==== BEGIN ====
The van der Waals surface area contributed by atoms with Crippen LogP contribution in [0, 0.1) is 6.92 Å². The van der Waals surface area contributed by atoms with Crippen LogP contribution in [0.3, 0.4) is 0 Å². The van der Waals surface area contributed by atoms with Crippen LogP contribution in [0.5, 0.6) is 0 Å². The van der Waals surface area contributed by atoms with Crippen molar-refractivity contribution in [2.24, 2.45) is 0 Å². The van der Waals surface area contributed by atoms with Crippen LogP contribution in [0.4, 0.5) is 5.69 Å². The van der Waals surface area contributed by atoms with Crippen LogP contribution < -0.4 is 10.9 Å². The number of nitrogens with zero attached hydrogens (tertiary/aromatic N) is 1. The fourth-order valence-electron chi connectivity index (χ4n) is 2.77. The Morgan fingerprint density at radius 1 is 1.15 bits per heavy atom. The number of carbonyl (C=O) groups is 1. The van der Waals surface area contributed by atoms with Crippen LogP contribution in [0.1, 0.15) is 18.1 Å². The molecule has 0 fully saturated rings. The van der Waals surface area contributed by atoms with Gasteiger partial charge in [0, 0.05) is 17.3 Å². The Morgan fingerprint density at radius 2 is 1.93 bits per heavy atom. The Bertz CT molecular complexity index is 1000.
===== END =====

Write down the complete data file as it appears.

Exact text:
The van der Waals surface area contributed by atoms with Crippen LogP contribution in [0, 0.1) is 6.92 Å². The van der Waals surface area contributed by atoms with Crippen LogP contribution in [0.3, 0.4) is 0 Å². The van der Waals surface area contributed by atoms with Crippen LogP contribution in [0.5, 0.6) is 0 Å². The van der Waals surface area contributed by atoms with Crippen molar-refractivity contribution in [2.24, 2.45) is 0 Å². The van der Waals surface area contributed by atoms with Crippen LogP contribution in [0.4, 0.5) is 5.69 Å². The van der Waals surface area contributed by atoms with Crippen LogP contribution < -0.4 is 10.9 Å². The number of nitrogens with zero attached hydrogens (tertiary/aromatic N) is 1. The fourth-order valence-electron chi connectivity index (χ4n) is 2.77. The Morgan fingerprint density at radius 1 is 1.15 bits per heavy atom. The number of carbonyl (C=O) groups is 1. The van der Waals surface area contributed by atoms with Crippen LogP contribution in [0.1, 0.15) is 18.1 Å². The molecule has 0 fully saturated rings. The van der Waals surface area contributed by atoms with Gasteiger partial charge in [0, 0.05) is 17.3 Å². The Morgan fingerprint density at radius 2 is 1.93 bits per heavy atom. The Bertz CT molecular complexity index is 1000.